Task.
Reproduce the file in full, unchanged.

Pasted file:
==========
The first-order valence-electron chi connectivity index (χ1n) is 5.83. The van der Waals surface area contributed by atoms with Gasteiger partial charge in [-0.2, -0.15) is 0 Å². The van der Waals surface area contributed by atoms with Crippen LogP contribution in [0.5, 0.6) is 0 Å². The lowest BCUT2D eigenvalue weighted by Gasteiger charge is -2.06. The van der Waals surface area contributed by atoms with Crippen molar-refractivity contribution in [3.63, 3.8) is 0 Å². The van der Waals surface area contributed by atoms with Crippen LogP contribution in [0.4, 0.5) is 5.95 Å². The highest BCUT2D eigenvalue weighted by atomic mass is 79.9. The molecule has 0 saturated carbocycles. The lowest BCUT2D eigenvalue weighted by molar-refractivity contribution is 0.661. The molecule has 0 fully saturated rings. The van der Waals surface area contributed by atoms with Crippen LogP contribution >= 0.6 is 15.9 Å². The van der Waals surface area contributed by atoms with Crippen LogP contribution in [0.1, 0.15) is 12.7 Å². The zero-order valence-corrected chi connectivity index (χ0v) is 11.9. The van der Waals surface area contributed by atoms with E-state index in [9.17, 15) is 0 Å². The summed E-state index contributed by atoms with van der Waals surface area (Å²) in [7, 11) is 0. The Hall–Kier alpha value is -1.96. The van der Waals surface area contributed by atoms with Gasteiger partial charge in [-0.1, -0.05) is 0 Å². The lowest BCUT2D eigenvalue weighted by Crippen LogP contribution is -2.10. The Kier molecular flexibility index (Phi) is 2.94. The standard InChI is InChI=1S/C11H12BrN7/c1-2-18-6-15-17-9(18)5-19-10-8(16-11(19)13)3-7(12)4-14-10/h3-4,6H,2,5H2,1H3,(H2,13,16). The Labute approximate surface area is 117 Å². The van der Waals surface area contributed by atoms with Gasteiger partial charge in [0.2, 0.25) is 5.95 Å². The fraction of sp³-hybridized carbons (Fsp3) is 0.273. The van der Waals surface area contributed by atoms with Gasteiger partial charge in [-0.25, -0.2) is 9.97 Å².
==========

The first-order valence-electron chi connectivity index (χ1n) is 5.83. The van der Waals surface area contributed by atoms with Gasteiger partial charge in [-0.2, -0.15) is 0 Å². The van der Waals surface area contributed by atoms with Crippen LogP contribution in [0.5, 0.6) is 0 Å². The lowest BCUT2D eigenvalue weighted by Gasteiger charge is -2.06. The van der Waals surface area contributed by atoms with Crippen molar-refractivity contribution in [3.63, 3.8) is 0 Å². The van der Waals surface area contributed by atoms with Crippen LogP contribution in [0.4, 0.5) is 5.95 Å². The highest BCUT2D eigenvalue weighted by atomic mass is 79.9. The molecule has 0 saturated carbocycles. The lowest BCUT2D eigenvalue weighted by molar-refractivity contribution is 0.661. The molecule has 0 fully saturated rings. The van der Waals surface area contributed by atoms with Crippen LogP contribution >= 0.6 is 15.9 Å². The van der Waals surface area contributed by atoms with Crippen LogP contribution in [0.1, 0.15) is 12.7 Å². The zero-order valence-corrected chi connectivity index (χ0v) is 11.9. The van der Waals surface area contributed by atoms with E-state index in [9.17, 15) is 0 Å². The summed E-state index contributed by atoms with van der Waals surface area (Å²) in [7, 11) is 0. The Hall–Kier alpha value is -1.96. The van der Waals surface area contributed by atoms with Gasteiger partial charge in [-0.1, -0.05) is 0 Å². The lowest BCUT2D eigenvalue weighted by Crippen LogP contribution is -2.10. The Kier molecular flexibility index (Phi) is 2.94. The standard InChI is InChI=1S/C11H12BrN7/c1-2-18-6-15-17-9(18)5-19-10-8(16-11(19)13)3-7(12)4-14-10/h3-4,6H,2,5H2,1H3,(H2,13,16). The Labute approximate surface area is 117 Å². The van der Waals surface area contributed by atoms with Gasteiger partial charge in [0.2, 0.25) is 5.95 Å². The fraction of sp³-hybridized carbons (Fsp3) is 0.273. The van der Waals surface area contributed by atoms with Gasteiger partial charge in [-0.25, -0.2) is 9.97 Å².